What is psychotherapy?

James Bugental, in his book The Art of the Psychotherapist, presents a new and profound understanding of psychotherapy that differs from popular ideas. He argues that psychotherapy is not about treating an illness, giving advice from a wise advisor, or demonstrating mistakes. He emphasizes that psychotherapy is not a new religion or the acquisition of esoteric knowledge.

The main idea Bugental expresses is that psychotherapy focuses on how we think, not what we think. She calls attention to the subtle pretense in our thoughts and to distinguish the thoughts themselves from the way we think them. Psychotherapy does not so much look for the reasons for our behavior as it explores the meaning we attach to our actions.

Bugental also emphasizes that psychotherapy is concerned with how we live with our feelings and how we interact with the people who matter to us. It examines our aspirations and how we complicate our lives in the process of achieving those goals. Psychotherapy helps us see that the changes we desire are already present within us in a latent form. It helps us discover and accept our true essence, a reflection of something more eternal.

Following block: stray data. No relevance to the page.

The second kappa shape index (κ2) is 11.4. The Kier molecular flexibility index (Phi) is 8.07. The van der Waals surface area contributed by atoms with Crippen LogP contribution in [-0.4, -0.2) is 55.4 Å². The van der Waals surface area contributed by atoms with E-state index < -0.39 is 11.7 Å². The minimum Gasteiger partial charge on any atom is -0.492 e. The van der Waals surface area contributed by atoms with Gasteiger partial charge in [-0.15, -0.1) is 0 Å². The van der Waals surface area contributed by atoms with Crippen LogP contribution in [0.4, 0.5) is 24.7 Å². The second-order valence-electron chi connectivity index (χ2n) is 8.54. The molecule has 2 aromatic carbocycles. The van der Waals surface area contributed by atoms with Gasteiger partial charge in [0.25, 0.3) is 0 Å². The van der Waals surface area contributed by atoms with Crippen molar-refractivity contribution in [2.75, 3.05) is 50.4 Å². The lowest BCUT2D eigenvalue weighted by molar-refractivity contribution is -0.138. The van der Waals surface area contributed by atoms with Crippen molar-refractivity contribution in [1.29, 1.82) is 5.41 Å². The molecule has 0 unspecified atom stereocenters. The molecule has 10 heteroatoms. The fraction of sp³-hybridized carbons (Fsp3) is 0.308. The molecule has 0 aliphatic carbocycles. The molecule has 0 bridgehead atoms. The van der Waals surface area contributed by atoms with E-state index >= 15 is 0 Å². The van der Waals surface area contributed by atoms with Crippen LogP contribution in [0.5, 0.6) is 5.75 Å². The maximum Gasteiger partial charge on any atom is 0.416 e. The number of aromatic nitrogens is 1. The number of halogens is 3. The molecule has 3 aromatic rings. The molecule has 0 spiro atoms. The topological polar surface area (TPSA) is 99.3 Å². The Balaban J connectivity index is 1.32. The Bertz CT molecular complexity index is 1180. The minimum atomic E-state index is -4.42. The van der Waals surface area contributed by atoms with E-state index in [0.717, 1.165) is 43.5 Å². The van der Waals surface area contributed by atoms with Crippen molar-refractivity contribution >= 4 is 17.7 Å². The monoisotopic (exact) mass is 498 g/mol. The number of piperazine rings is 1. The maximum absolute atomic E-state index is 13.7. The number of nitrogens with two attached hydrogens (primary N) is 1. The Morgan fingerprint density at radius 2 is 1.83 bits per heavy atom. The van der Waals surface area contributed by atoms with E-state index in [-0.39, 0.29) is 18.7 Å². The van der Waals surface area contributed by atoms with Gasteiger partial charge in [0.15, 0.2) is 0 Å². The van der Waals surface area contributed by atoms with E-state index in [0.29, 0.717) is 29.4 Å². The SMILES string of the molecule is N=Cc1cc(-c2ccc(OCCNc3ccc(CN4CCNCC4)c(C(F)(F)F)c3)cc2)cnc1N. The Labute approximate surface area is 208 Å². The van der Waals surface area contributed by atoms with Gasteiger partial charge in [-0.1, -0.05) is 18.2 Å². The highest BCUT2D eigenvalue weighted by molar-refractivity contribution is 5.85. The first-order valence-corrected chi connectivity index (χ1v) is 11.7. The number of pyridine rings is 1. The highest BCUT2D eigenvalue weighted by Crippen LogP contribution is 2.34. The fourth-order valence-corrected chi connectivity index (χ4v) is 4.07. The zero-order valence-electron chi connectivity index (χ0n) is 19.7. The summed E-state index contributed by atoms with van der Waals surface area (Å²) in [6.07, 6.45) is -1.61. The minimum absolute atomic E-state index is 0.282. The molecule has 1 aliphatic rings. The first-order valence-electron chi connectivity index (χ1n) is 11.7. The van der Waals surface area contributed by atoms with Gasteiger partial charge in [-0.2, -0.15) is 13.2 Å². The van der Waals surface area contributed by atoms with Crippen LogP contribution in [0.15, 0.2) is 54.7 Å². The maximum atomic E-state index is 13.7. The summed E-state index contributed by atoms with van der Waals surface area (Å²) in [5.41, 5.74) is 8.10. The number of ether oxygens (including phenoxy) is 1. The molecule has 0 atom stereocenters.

In conclusion, James Bugenthal's words provide a new perspective on psychotherapy. He calls us to reconsider our ideas about what it represents and to pay attention to our thoughts, feelings and ways of living. Psychotherapy offers the opportunity to look deep at ourselves and live in the present moment, accepting and be aware of ourselves as we are.